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China’s rise in the South Pacific

Australia and the United States are watching.

La Trobe political experts say China is unlikely to establish a military base in Vanuatu in the near future, despite a recent Fairfax report alleging they are already negotiating on the project.

While Vanuatu and China dismissed the report, Australia has warned the island’s government against enabling China to increase its military presence in the South Pacific.

Professor Nick Bisley, La Trobe’s expert in Asia’s international relations and Australia’s defence and foreign policy, told upstart China is interested in influencing the region.

“There is a risk that a port or infrastructure development that China has been making across the South Pacific, and indeed across the developing world, could be turned into a military facility,” he said.

A base in Vanuatu would be China’s first foreign military outpost in the South Pacific, and its second in the world. The first is in Djibouti on the horn of Africa.

Bisley told upstart the base is a major concern if it is part of a broad plan by the Chinese military to significantly erode America’s maritime capacity in the Pacific.

“The United States is an important Oceanic power, and China is interested in changing that,” he said.

“Australia is the most important regional power. If it were to eventuate that China had a significant capacity to project force from the South Pacific, whether it is Vanuatu, or Fiji, or somewhere else, Australia’s position is strong.”

Vanuatu is nearly 2,000 kilometres from Brisbane, Australia. Source: Wikimedia Commons.

Australia is the largest donor to the Pacific, spending around $6.8 billion on regional development, mostly in Papua New Guinea and Timor Leste, from 2006 to 2013.

Although the federal government has significantly reduced foreign aid spending since 2014, the Pacific region has been largely protected from the budget cut.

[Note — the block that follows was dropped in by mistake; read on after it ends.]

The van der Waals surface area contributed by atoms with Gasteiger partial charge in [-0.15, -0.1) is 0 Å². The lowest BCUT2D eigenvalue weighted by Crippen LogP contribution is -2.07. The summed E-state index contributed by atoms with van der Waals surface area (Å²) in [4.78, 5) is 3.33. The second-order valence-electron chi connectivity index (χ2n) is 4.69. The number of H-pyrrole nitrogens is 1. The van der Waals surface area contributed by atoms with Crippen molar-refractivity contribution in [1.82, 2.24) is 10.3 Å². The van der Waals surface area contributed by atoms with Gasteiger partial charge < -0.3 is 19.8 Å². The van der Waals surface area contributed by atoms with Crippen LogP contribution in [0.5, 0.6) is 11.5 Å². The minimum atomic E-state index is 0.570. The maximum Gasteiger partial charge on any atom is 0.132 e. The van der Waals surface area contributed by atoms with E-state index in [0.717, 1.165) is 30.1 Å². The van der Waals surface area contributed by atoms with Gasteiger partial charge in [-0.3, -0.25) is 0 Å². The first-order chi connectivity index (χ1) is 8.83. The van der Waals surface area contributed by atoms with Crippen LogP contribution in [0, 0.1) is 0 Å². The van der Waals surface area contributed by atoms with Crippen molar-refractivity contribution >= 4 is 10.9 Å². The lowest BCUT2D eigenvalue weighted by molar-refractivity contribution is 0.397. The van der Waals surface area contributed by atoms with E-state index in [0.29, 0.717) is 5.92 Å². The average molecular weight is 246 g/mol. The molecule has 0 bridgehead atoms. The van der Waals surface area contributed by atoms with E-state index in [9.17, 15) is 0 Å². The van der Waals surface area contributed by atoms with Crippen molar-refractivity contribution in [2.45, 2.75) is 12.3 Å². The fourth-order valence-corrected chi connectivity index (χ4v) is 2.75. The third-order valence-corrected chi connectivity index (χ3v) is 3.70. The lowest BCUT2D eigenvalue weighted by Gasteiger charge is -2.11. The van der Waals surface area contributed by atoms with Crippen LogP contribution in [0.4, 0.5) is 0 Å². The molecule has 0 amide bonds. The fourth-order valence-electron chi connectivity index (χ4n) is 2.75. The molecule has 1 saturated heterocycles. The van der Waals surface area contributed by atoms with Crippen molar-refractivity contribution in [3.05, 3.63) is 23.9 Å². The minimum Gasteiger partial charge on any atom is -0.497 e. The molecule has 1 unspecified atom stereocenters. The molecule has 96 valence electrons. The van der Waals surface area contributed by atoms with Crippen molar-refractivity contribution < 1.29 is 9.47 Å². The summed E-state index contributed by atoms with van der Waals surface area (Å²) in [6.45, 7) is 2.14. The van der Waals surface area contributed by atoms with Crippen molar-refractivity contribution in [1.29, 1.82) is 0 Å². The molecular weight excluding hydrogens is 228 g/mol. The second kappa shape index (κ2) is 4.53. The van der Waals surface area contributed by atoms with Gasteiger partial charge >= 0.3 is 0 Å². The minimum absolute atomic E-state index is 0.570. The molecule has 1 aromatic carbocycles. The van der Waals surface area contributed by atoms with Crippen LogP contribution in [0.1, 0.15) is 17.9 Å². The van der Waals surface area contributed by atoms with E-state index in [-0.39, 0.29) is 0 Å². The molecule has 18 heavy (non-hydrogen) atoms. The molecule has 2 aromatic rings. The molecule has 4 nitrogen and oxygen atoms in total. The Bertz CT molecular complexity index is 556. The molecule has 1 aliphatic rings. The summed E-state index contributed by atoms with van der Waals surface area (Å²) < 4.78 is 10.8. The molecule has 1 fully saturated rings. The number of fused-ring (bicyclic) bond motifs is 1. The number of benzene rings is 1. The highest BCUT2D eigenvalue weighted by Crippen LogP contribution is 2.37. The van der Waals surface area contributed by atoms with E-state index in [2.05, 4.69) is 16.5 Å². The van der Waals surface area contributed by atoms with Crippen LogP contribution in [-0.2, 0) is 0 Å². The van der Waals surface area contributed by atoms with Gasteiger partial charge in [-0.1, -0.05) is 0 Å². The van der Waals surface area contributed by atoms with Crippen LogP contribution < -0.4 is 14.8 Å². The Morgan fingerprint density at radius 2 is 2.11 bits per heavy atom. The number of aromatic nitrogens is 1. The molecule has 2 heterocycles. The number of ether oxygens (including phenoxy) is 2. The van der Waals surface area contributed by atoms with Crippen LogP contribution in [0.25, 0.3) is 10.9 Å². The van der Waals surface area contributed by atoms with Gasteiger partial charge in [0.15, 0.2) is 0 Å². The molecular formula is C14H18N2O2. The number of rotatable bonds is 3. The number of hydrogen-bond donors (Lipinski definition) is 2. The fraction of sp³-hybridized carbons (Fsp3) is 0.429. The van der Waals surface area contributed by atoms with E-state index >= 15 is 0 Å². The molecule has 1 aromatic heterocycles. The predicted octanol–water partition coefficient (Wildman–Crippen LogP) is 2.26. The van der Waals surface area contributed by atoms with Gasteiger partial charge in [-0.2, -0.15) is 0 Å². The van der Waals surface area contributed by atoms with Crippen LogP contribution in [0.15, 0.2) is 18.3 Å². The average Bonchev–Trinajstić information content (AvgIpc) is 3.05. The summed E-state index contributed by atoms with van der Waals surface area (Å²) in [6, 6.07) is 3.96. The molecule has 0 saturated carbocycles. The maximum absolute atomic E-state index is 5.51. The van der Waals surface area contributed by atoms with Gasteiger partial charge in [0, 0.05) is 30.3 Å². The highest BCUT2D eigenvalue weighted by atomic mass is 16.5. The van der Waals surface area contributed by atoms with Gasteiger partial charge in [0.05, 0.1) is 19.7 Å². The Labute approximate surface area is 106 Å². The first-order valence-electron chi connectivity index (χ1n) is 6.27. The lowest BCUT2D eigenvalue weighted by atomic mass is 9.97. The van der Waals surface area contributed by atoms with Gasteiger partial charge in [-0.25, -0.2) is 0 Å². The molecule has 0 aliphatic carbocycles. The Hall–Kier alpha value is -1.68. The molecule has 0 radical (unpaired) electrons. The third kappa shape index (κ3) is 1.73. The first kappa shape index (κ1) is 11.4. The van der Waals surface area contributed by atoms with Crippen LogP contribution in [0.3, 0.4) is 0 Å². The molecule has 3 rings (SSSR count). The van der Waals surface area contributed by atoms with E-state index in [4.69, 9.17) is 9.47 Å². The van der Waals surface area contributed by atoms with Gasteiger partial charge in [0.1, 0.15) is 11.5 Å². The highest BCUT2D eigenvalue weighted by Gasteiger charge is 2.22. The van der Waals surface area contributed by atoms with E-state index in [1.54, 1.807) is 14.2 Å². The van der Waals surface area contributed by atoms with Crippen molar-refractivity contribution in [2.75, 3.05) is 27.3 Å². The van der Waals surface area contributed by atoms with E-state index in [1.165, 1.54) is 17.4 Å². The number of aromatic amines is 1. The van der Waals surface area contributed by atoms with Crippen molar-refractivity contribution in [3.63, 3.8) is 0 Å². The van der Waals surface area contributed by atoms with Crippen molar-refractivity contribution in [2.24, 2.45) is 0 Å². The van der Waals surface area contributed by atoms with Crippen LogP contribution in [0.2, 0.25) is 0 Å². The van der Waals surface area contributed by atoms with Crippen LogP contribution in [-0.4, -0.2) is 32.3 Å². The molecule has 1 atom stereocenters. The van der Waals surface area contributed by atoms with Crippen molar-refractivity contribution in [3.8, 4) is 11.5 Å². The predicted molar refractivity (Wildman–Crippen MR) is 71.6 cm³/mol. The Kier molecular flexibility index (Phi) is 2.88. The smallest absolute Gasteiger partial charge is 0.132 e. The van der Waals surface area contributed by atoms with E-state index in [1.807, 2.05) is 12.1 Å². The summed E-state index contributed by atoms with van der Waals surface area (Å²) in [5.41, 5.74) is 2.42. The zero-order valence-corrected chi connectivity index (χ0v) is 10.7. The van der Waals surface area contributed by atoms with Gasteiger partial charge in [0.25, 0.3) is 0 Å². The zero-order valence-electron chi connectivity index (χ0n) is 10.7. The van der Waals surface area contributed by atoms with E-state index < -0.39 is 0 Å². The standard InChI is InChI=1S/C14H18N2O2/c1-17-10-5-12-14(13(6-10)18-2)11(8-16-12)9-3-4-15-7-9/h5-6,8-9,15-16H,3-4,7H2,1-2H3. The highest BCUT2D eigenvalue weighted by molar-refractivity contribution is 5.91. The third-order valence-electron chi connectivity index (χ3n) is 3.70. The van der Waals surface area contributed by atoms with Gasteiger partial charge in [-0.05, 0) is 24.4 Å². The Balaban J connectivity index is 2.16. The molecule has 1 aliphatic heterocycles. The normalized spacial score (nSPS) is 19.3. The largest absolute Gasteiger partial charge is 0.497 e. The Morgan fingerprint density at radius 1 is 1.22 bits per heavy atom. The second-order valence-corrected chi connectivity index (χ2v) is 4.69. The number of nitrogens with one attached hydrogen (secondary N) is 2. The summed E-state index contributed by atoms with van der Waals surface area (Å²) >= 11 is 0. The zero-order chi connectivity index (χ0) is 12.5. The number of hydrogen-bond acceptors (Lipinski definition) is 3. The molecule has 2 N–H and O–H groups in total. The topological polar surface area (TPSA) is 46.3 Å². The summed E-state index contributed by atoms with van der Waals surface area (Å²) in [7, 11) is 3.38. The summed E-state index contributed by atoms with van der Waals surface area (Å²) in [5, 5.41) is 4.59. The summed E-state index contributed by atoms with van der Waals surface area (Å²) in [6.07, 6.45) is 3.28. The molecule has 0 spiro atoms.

La Trobe’s political expert specialising in Asia and the Pacific, Dr Bec Strating, told upstart the decision is partly strategic.

“If Australia is not investing in development assistance in the South Pacific then someone else would,” she said.

“Australia should continue to be a leader in development in the South Pacific otherwise a state like China could take the lead.

“And there is a sign that China is seeking to expand its military and naval influence in the region.”

Chinese aid in the Pacific is increasing considerably, with China investing $2.2 billion in the region between 2006 and June 2016, including $237 million to Vanuatu.

Nearly half of Vanuatu’s $440 million foreign debt is to China.

The Chinese government has funded significant infrastructure development in Vanuatu, including the construction of parliamentary buildings, a major wharf on the north island, a 1000 seat convention centre and a sport stadium in the capital city of Port Vila.

It is a similar situation in the Polynesian state of Tonga, where China accounted for 60 per cent of total foreign debt.

Chinese investment has contributed to Tongan road development, reconstruction of the capital city, and general disaster relief.

The International Monetary Fund (IMF) is concerned that China’s concessional loan system is contributing to a debt crisis in the South Pacific and debt could be used as political leverage.

Strating told upstart China has used the debt entrapment strategy in the Indian ocean region to secure strategic infrastructure.

“In order to manage debt, a state could make a decision that has a regional security implication, whether it’s sacrificing a lease on a port or compromising their sovereignty in another way,” she said.

In 2017, the Sri Lankan government decided to lease the Chinese-built Hambantota port to China to manage its debt.

“That hasn’t been turned into a military base but could be in the future,” Strating said.

Concern is mounting that Vanuatu is on a similar route to Sri Lanka.

“The debt trap diplomacy that Beijing has conducted in Sri Lanka suggested what the Chinese may do to an increasingly indebted Vanuatu,” Charles Edel, a visiting scholar at Sydney University, told the Sydney Morning Herald. 

Bisley told upstart there can be predatory practice in Chinese lending to the South Pacific, but the government of an emerging economy like Vanuatu has responsibility.

“The behaviour of the political elite in the South Pacific has to be scrutinised,” he said.

“There is often a desire to have infrastructure, and sometimes ‘white elephant’ infrastructure, designed to reflect positively on the local elite.”

Strating told upstart Australia should be concerned and alert about China’s influence in the South Pacific.

“But it’s not as if they are taking over as the number one development partner either,” she said.

“Australia is present and should be engaged in extending its presence.”

Sheridan Lee is a Master of Communication (Journalism) student at La Trobe University. You can follow her on Twitter @sheridanlee7.

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